Flight Attendant Tastes Sweet Victory After Being Fired Over Her Political Views – Opinion

Southwest Airlines Flight Attendant is celebrating after a US District Court awarded her $5.3 Million.

Charlene Carter was fired in 2017 after she sent an angry letter to her union boss pointing out that member dues had been used to send over a dozen other flight attendants to that year’s Women’s March, a rabidly leftwing, pro-abortion event. Carter was a Christian and fervent believer. She didn’t appreciate that her union money was being used for something she disagreed with.

Half a decade after first being terminated for her pro-life views, she’s been awarded $4.15 million from Southwest Airlines and an additional $1.15 million from her former union.

The jury in the U.S. District Court case found that the Dallas-based airline and the flight attendants’ union, Transport Workers Union Local 556, violated her rights as a worker to advocate against her union. She was awarded $4.15 million by Southwest Airlines for back pay, pain, suffering and other expenses. The union received an additional $1.15million.

Charlene Carter was fired in March 2017 after she sent a series of confrontational emails to TWU Local 556 President Audrey Stone, calling her “despicable” for attending the Women’s March in Washington, D.C., earlier that year, according to the lawsuit.

The first question I had when I saw this report was why this union would be sending anyone to the Women’s March in the first place? It is a question of what this has to do with flying as a pilot, and how can you open up to internal divisions over it? Corporations are more likely to get involved with politics than their customers, or in this instance, their employees. It’s really not that difficult to just focus on the company’s actual mission.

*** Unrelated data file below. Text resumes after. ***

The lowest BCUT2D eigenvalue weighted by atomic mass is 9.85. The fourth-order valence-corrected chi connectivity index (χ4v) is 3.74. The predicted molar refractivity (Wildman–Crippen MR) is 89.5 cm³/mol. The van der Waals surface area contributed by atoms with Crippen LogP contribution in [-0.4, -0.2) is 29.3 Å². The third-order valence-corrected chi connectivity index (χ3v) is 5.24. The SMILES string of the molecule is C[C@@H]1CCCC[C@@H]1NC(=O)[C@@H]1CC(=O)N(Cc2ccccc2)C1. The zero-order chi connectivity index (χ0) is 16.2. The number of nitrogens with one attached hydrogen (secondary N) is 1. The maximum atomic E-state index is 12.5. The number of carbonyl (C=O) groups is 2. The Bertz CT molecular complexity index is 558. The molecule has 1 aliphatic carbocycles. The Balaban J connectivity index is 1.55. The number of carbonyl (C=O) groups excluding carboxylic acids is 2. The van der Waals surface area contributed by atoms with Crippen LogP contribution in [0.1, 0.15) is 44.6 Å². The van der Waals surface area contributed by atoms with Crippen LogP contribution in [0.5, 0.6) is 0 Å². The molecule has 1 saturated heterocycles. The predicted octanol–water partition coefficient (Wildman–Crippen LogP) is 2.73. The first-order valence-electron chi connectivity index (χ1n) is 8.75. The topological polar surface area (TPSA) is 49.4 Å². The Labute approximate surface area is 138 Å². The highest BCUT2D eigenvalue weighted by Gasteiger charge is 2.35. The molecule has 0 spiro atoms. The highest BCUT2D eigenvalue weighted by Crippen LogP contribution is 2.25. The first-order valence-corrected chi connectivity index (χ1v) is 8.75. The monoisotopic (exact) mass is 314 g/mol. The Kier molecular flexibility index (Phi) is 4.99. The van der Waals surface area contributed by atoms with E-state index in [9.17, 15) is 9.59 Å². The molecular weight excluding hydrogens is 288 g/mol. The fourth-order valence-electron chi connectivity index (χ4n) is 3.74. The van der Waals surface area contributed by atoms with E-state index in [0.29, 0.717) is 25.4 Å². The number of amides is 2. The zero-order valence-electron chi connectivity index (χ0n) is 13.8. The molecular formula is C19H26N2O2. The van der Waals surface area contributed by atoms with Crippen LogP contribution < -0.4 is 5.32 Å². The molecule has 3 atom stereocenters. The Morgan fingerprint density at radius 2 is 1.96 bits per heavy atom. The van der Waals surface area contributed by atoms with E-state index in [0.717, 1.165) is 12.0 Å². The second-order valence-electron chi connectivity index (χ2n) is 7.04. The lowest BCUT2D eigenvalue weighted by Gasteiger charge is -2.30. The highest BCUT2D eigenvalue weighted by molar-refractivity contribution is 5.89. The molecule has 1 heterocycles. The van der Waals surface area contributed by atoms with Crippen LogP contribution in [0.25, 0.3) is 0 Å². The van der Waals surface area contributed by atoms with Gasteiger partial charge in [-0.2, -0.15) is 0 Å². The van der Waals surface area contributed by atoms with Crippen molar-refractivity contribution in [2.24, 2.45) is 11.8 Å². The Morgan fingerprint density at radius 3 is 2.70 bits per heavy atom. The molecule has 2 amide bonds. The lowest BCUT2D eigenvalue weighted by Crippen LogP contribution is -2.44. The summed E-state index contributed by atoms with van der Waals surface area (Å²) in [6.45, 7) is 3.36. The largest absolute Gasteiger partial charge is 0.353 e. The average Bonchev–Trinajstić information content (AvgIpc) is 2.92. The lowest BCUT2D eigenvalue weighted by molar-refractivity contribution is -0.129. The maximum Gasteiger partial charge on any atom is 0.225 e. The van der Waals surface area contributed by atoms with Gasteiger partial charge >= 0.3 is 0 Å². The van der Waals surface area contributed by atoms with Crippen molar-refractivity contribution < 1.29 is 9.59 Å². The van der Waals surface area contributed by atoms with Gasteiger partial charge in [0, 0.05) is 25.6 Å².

Southwest Airlines, specifically: Has any corporation ruined its reputation more in the last couple of years than Southwest Airlines? Once known as the “fun” airline that was “different,” Southwest is now put in the same category as all the rest, and deservedly so. They never should have gone along with the union boss’ retaliation ploy that ultimately led to the termination of Carter.

That’s how it works: corporations who refuse to follow their lead and get involved in politics will face increasing resistance. Carter would not have lodged her complaint against the union if they had not been neutral about such sensitive issues. When they didn’t, she had the right to oppose her leadership. Their rash decision not to fire her cost the union and its members millions. I have a response. Good.

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